To provide reliable interconnection with as few breakable (e.g. plug and socket) connections as possible, the box is provided with pre-wired pluggable back plates 17. These are mounted in the rear region 1R of the box providing in effect a rear face. They are removable from the front 1F of the box. The back plates 17 carry supply circuits, both normal and emergency, and data bus means in, for example, parallel. These back plates may carry electronic components which perform a management function, i.e. load shedding, communication protocol and the like.

As is illustrated, the cards 2, groups of cards 3, and units 4 are all readily pluggable into the back plates 17 when guided by the guides 11.

The groups of cards 3 each form a sub-system and are conveniently interconnected by a fore plate 18.

Naturally, to effect adequate cooling, the cards 2, the groups of cards 3, and the units must be designed to allow heat flow to those edges adjacent the upper and lower members, and as previously discussed the guides 11 must be so fashioned as to promote good thermal conduction between those edges and the upper and lower members.

FIG. 6 illustrates guides designed for this purpose.

A slot 20 to accept a card 2 is provided between twin guides 21 and 22 carried by the member 5 or the member 6 of the box. The guide 21 has associated with it an elongate spring 23 anchored at its end around pins to bias an inserted card towards the guide 22. Means, not shown, are provided to release the bias of the spring to allow easy insertion and removal of the card. The guide 22 has a cooling duct 24 included therein and in communication with either the liquid or the air cooling systems, so that provided a card is in intimate contact with that guide, (as biased by the spring 23) a good thermal path is ensured.

An alternative to the spring 23 is disclosed in FIGS. 7a, b, c. In these FIGS. 7a and 7b are views on Arrow VII of FIG. 6, and FIG. 7c is a side view of FIGS. 7a and 7b. In this embodiment, similar guides 21 and 22 are provided but that referenced 21 requires no aperture for the spring 23, and naturally both may be cooled after the fashion of that referenced 22.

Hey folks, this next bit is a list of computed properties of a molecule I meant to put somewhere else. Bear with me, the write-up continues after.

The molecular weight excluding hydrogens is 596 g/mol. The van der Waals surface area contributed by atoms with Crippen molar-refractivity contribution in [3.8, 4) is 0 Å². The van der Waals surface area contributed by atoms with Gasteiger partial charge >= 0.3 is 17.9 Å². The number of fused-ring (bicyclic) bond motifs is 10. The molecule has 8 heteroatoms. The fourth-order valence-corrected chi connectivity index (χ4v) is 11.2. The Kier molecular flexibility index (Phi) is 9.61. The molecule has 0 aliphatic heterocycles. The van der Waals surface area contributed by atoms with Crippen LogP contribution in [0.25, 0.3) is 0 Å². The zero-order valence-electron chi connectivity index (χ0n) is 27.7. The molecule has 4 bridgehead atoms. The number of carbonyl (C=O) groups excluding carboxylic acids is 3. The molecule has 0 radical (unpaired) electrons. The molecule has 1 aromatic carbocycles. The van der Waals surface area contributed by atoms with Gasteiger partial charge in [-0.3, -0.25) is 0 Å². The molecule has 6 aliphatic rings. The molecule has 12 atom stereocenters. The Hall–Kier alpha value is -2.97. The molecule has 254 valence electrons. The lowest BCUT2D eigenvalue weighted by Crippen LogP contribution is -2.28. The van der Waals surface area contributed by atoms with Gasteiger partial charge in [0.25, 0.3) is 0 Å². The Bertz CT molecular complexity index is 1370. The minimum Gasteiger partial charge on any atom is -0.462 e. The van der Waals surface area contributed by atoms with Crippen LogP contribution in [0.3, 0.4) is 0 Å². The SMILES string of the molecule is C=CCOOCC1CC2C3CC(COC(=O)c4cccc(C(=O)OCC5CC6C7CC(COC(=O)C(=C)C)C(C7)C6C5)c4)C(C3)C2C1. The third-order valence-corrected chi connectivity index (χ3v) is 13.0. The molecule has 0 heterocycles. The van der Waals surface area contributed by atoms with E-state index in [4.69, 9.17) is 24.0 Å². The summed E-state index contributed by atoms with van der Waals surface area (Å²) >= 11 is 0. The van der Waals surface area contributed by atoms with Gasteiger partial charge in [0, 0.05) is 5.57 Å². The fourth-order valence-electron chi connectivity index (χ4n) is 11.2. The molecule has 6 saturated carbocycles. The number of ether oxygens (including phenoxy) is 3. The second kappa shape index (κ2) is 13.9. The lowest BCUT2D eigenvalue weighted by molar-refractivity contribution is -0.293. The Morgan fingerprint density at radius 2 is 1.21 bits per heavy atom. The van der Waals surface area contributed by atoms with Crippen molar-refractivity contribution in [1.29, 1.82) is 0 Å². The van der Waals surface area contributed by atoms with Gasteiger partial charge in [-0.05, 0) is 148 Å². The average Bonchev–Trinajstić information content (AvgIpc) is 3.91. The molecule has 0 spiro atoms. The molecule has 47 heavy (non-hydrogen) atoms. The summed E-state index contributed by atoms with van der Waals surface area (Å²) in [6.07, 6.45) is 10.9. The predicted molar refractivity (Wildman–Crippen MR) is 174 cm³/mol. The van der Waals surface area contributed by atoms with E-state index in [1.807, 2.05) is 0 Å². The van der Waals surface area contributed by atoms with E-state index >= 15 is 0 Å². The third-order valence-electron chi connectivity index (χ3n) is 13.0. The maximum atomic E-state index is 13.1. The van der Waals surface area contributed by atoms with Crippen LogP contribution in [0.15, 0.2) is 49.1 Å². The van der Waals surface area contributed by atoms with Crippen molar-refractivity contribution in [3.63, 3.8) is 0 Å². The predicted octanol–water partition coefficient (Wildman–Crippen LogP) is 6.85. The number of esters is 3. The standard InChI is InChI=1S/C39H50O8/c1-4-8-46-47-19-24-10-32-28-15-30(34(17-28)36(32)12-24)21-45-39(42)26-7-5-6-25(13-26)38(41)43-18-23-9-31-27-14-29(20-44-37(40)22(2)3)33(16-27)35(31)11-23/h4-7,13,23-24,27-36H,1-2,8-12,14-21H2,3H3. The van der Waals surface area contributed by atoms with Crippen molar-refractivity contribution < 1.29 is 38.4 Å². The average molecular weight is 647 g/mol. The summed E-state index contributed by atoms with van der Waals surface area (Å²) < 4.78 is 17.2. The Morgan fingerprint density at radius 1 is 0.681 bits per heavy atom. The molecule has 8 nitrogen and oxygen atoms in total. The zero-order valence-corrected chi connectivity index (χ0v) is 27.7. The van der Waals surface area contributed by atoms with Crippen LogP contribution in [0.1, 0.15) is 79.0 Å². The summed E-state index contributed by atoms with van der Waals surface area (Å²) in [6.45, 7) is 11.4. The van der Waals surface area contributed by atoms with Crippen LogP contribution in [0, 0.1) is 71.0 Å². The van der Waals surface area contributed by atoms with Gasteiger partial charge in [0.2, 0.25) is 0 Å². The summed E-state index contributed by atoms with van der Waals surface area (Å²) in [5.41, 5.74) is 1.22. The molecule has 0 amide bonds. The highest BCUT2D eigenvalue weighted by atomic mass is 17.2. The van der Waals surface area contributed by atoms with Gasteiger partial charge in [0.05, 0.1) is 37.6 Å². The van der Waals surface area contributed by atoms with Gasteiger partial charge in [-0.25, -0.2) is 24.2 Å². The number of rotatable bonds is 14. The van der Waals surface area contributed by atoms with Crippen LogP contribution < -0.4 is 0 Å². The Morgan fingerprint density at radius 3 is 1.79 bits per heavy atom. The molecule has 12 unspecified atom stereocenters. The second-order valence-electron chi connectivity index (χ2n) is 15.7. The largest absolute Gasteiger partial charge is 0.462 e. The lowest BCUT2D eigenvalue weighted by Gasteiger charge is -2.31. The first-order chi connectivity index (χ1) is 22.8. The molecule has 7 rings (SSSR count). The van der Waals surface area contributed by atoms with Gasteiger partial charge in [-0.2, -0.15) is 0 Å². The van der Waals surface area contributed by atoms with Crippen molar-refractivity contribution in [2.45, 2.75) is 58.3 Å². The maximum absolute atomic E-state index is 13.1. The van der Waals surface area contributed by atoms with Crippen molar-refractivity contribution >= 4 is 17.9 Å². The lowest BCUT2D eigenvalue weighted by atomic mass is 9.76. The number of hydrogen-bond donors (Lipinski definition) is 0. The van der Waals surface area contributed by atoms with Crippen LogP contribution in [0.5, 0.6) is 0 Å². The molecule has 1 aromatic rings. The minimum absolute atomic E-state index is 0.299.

In this arrangement, a card 2 is provided top and bottom with side biasing assemblies, each assembly having an elongate housing 25 extending the width of the card, a spring or resiliently biased ball 26 housed within the housing and allowed to protrude through an aperture 27 so that the ball can bear against the guide 21 and urge the card 2 against the guide 22. Within the housing adjacent the aperture 27 is provided a slide plate 28 which is capable of being moved to and fro within the housing, that is to say from the front to the back of the card and vice versa. One end of the plate 28 may project through an appropriate slot out of the housing 25 for manual movement of the plate. The plate 28 is provided with a tapered aperture 29 the larger end of which is the same size as and is normally aligned wih the aperture 27, but when the card is to be inserted or extracted, by appropriate movement of the slider plate 28 to move the smaller end of the aperture 29 toward the aperture 27, as shown by the arrow in FIG. 7c, the ball is urged away from contact with the guide 21. In other words, the ball is retracted into the housing 25.

Patent Citations
Cited PatentFiling datePublication dateApplicantTitle
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US4214292 *Nov 30, 1978Jul 22, 1980Sperry CorporationPrinted circuit board guide spring
US4315300 *Jan 29, 1979Feb 9, 1982The United States Of America As Represented By The Secretary Of The NavyCooling arrangement for plug-in module assembly
US4498119 *Nov 3, 1980Feb 5, 1985Lockheed CorporationElectronic circuit board and method and apparatus for thermal management thereof
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Referenced by
Citing PatentFiling datePublication dateApplicantTitle
US4733720 *Feb 2, 1987Mar 29, 1988Siemens AktiengesellschaftWater cooling means for insertable component parts groups in devices of power electronics
US4736274 *Dec 22, 1986Apr 5, 1988Unisys Corp.Air seal retention means
US4771366 *Jul 6, 1987Sep 13, 1988International Business Machines CorporationCeramic card assembly having enhanced power distribution and cooling
US5271455 *Jun 25, 1991Dec 21, 1993Smoke/Fire Risk Management, Inc.Temperature limiting apparatus for elevator controls
US5285347 *Feb 6, 1992Feb 8, 1994Digital Equipment CorporationHybird cooling system for electronic components
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US5856909 *Apr 15, 1997Jan 5, 1999Yazaki CorporationHeat-radiation structure of electric unit box
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US8403030 *Apr 30, 2009Mar 26, 2013Lg Chem, Ltd.Cooling manifold
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Classifications
U.S. Classification361/689, 165/80.4, 361/698, 165/80.3
International ClassificationH05K11/02, H05K7/20, H05K7/14
Cooperative ClassificationH05K11/02, H05K7/20636
European ClassificationH05K11/02, H05K7/20R20B
Legal Events
DateCodeEventDescription
May 9, 1995FPExpired due to failure to pay maintenance fee
Effective date: 19950301
Feb 26, 1995LAPSLapse for failure to pay maintenance fees
Oct 4, 1994REMIMaintenance fee reminder mailed
Jul 27, 1990FPAYFee payment
Year of fee payment: 4